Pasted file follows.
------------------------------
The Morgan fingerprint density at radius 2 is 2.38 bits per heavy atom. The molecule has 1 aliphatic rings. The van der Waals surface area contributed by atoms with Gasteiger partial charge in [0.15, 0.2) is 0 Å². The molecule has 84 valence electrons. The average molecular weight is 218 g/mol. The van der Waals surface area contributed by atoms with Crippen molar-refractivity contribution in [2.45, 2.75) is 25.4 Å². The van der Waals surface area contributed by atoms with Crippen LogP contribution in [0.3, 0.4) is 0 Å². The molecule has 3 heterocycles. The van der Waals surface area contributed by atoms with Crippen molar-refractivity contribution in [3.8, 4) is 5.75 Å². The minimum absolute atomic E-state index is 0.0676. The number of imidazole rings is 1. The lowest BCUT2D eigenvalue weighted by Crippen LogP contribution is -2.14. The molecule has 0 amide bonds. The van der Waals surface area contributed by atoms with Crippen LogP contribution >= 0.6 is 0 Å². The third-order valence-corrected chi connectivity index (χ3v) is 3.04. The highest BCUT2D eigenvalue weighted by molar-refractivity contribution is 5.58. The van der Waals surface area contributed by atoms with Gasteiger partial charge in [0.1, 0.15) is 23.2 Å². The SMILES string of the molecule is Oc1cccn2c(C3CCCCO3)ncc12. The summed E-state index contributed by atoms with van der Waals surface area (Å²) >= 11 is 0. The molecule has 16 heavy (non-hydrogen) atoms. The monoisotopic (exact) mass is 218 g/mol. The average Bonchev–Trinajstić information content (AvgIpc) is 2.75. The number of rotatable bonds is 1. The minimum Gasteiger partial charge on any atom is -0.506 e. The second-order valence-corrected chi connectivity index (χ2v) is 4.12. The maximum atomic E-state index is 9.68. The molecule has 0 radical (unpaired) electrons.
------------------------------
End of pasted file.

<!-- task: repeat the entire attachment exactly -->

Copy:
The Morgan fingerprint density at radius 2 is 2.38 bits per heavy atom. The molecule has 1 aliphatic rings. The van der Waals surface area contributed by atoms with Gasteiger partial charge in [0.15, 0.2) is 0 Å². The molecule has 84 valence electrons. The average molecular weight is 218 g/mol. The van der Waals surface area contributed by atoms with Crippen molar-refractivity contribution in [2.45, 2.75) is 25.4 Å². The van der Waals surface area contributed by atoms with Crippen LogP contribution in [0.3, 0.4) is 0 Å². The molecule has 3 heterocycles. The van der Waals surface area contributed by atoms with Crippen molar-refractivity contribution in [3.8, 4) is 5.75 Å². The minimum absolute atomic E-state index is 0.0676. The number of imidazole rings is 1. The lowest BCUT2D eigenvalue weighted by Crippen LogP contribution is -2.14. The molecule has 0 amide bonds. The van der Waals surface area contributed by atoms with Crippen LogP contribution >= 0.6 is 0 Å². The third-order valence-corrected chi connectivity index (χ3v) is 3.04. The highest BCUT2D eigenvalue weighted by molar-refractivity contribution is 5.58. The van der Waals surface area contributed by atoms with Gasteiger partial charge in [0.1, 0.15) is 23.2 Å². The SMILES string of the molecule is Oc1cccn2c(C3CCCCO3)ncc12. The summed E-state index contributed by atoms with van der Waals surface area (Å²) >= 11 is 0. The molecule has 16 heavy (non-hydrogen) atoms. The monoisotopic (exact) mass is 218 g/mol. The average Bonchev–Trinajstić information content (AvgIpc) is 2.75. The number of rotatable bonds is 1. The minimum Gasteiger partial charge on any atom is -0.506 e. The second-order valence-corrected chi connectivity index (χ2v) is 4.12. The maximum atomic E-state index is 9.68. The molecule has 0 radical (unpaired) electrons.